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Where we are now.

October 14, 2016

We’re between a rock and a hard place, or more accurately, between three very different futures for America.

One, we become the Socialist States of America.  Two, we become the comeback kids of the 21st century. Three, we stumble along in gridlock until the rest of the world steamrolls us.

Whether Trump wins or loses, the rift between his supporters and the GOP’s  Establishment Conservative party members isn’t going to be healed anytime soon.

More to the point, the chasm between the American people and the entire political system has grown to Grand Canyon proportions.

There is a strong feeling that this election was decided before Donald Trump ever became the nominee.

One indicator of how sure the Clinton gang is that she will win is contained in this virtually unpublicized little nugget.

It’s fairly obvious that the Democrats think they’ve got this election in the bag, considering that they are already laying out some long range planning to control local law enforcement during the new Clinton years.

Edit 1:03 MDT:  Watch a video of AG Lynch’s explanation here.

It’s highly unlikely that DOJ boss Loretta Lynch just woke up on Wednesday and decided it would be a good idea for her department to begin collecting information for a database on every single citizen vs. police interaction in the country, even those not involving firearms.

You don’t need to be Sherlock Holmes to ferret out what’s behind that.

That’s an expensive and time-consuming operation.  It’s also highly likely to spark a string of lawsuits centered around the idea that local law enforcement should not become a Federally-managed police force.

The implicit underlying future narrative will be that the police are crazies running around with a license to kill and torture everybody but white folks.

Divide and conquer works

The first rule of winning a war is to know your enemy, and the opposition research on the GOP seems to have been done well.

It seems the GOP doesn’t even know who its voters are anymore.  That makes it pretty easy to divide the party.

Despite the conventional viewpoint of some commentators, Trump is not a party of one. It’s more like a party of some 35-40 million Americans.

Donald Trump is the symbol of something, but it’s not the GOP. That part of his campaign is absolutely true.

This really is about an opposition movement, and no one saw that more clearly than the Democrats.

That they got an opponent who is loaded with gifts that keep on giving is just the cherry on the whipped cream.

If Trump wins, and that’s a pretty big if right now, his success or failure as chief executive will define his  “party”  simply by virtue of his performance. That’s admittedly a scary thought, given what’s at stake.

If Hillary Clinton and her “I can make your scandals look worse than my scandals” campaign comes out on top, the resulting voter backlash will make the last 18 months look like a child’s birthday party.

One thing the Democrats have down pat, and that’s how to control their voters.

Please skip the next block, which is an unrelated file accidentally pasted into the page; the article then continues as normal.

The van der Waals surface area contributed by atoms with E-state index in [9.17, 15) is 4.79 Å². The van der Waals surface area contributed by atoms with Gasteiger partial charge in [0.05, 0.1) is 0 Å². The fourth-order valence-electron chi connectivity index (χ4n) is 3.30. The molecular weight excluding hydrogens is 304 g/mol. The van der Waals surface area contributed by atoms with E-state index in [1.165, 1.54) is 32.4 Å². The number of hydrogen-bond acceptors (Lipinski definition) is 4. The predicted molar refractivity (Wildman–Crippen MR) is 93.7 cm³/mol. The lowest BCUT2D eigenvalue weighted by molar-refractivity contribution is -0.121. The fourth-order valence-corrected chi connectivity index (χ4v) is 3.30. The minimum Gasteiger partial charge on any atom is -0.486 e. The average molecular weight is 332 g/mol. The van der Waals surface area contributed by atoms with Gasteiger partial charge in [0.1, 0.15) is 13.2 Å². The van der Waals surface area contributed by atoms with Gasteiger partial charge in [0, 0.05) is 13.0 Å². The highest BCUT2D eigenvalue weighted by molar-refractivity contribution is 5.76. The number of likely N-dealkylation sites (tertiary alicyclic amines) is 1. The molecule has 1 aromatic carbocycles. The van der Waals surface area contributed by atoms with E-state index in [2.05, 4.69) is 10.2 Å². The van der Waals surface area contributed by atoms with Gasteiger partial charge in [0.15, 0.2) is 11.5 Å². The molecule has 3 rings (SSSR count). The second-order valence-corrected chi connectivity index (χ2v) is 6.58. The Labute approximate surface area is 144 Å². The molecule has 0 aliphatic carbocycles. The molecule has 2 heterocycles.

The GOP hasn’t a clue what that looks like.

The overheated rhetoric may wind down in the media, but it has created a riptide that will generate a crosscurrent for years to come.

If Hillary wins, there may not even be much of a recess.

Prior to this election most people sensed but couldn’t prove that politics is a dirty, corruption-riddled process that the ordinary citizen can neither control nor change.

Now they have definitive proof.

Even while leak after leak shows that citizens are just pawns on a chess board for Democrats, the GOP continues its lemming-like march toward defeat.

This isn’t standing on principle. It’s party suicide on a national scale, but it was imminently predictable.

Realists have accepted that while Trump is not a knight in shining armor, he is the only shot they have to stop the slide toward joining global progressivism. The old line GOP party is still looking for a combination of Ronald Reagan and the late Billy Graham.

Those wringing their hands and despairing the loss of the (fictional) elegance in politics would do well to remember they had 16 other chances to take the stage. If any one of those 16 had read the national mood half as well as Donald Trump did, they could have spared themselves all this angst.

The GOP could be focused on what they have to lose if they lose the White House.

Like oh, the chance to pick the direction of the Supreme Court for the next 30, 40 or 50 years, or whether we can withstand an avalanche of un-vetted immigrants, or how much debt we are saddling the next two or three generations with, or whether to defend the country militarily.

Instead we are talking about electing a woman who in the name of ambition, tacitly endorsed it when her husband played Oval Office grab-ass.

That’s long-range planning at its best. Ruthless ambition will beat good intentions every time.

With the choices being between bad and horrific (which is which is up to you), many voters are beginning to talk openly about trying to throw the election into the House by voting for a third party candidate, effectively barring either candidate from getting 270 electoral votes.

Now that would be interesting. With the current GOP majority, that leaves members to either vote for Trump on the basis of party alone, or more likely than you might think, to vote for Clinton because they just can’t stand him.

Realistically that’s an unlikely scenario, but then this whole election has been outside the norms of historical realism.

Trump backers know what they are fighting for, and it’s not Donald Trump.

Whether that’s enough remains to be seen, even at this late date.

From → op-ed

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